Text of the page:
JosÚ Filipe Lopes Santos - 2013-05-29 15:49:59
Usualy in my configuration php file to include (i usualy named it core.inc), i prefer use constants unlesse variables ! :-)
Manuel Lemos - 2013-05-29 15:54:55 - In reply to message 1 from JosÚ Filipe Lopes Santos
Right but you cannot change constants once defined.
The point of using configuration variables as a class is that you just pass the configuration options object to other classes that you need to check the application options.
Since the idea is to change some options for each of the types of environment, those values are better defined as class variables.
Kai Gro▀johann - 2013-06-03 02:22:30 - In reply to message 2 from Manuel Lemos
I think using constants is safe:
While the script is running, the values of the config settings won't change. Yes, they differ between development and production, but these are two different servers, and two different invocations of the PHP script.
Manuel Lemos - 2013-06-03 13:26:07 - In reply to message 3 from Kai Gro▀johann
That is not the point I am making.
If you followed the point of the article, you can see there is a configuration class that defines default option values for use in the production environment.
Any of the environments that require different values than the default, need to redefine the default values, so constants won't do.
Another problem of global constants (or even global variables) is name collision. If you have different parts of your application using constants with the same names but different meanings, you may run into inconsistency bugs.
That is why configuration options are better encapsulated in a class precisely to avoid name collision.
Kai Gro▀johann - 2013-06-03 23:35:26 - In reply to message 4 from Manuel Lemos
Sorry, Manuel. Yes, you're right. Not sure how I could have missed that.
JosÚ Filipe Lopes Santos - 2013-06-04 20:09:51 - In reply to message 4 from Manuel Lemos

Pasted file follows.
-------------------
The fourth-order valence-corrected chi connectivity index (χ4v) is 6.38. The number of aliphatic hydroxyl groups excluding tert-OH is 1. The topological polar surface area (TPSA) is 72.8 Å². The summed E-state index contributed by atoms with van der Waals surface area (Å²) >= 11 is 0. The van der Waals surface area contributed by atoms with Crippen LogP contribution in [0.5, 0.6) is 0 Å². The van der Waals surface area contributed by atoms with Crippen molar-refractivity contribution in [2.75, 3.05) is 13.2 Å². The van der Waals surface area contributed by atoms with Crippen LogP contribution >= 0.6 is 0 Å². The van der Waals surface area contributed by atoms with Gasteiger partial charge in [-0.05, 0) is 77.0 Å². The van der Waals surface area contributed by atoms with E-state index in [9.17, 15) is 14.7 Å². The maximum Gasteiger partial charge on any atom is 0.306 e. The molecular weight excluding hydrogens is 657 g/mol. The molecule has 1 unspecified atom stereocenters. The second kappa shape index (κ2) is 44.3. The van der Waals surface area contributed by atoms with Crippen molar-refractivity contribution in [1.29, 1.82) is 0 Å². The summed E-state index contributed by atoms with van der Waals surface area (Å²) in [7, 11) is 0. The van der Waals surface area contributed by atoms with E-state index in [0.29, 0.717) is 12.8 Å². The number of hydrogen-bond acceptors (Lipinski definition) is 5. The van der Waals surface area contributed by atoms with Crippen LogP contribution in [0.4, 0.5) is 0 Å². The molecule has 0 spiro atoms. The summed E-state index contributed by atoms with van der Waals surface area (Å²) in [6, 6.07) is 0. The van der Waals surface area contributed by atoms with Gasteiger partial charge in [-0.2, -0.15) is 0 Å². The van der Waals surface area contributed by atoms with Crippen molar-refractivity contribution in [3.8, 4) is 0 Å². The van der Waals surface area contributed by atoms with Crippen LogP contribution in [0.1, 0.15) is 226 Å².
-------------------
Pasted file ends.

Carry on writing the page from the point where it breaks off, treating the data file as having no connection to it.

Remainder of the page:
But you as programmer do not define two constants with somme name, right ?
I define these constants to be the most understand easly, like
If i want to pass multiples values, i use arrays !
$a = ("car" => "blue", "apple" => "red")
Constancts in most cases is most useful, when you dont want to modify these value ;-)
Kai Gro▀johann - 2013-06-04 23:13:05 - In reply to message 6 from JosÚ Filipe Lopes Santos
here is the problem Manuel wants to solve:
Suppose you have an app with 10 config variables. Suppose that you expect 3 of them to be different in the test environment than in the production environment.
Manuel allows you to have one config file with the 10 production values, and then add another one for the test environment that just overrides the 3 values that are different from production.
Now suppose you use constants and put the 10 production values into a config file. Then you need to copy that file and edit it to create the testing config file. So now you have duplicated 7 values.
Another approach is to split the 7 common values into a common config file, then create one production config with 3 values and a testing config with 3 values. But what if you discover that an additional value becomes environment-specific? Then you have to move it out of the common file into all the environment specific files.
With Manuel's approach you're more flexible: You can put all production values into one file, then override some of them for a specific environment as needed.
That said, if the config files are small, the duplication might not be much of an issue.
Manuel Lemos - 2013-06-06 05:39:01 - In reply to message 7 from Kai Gro▀johann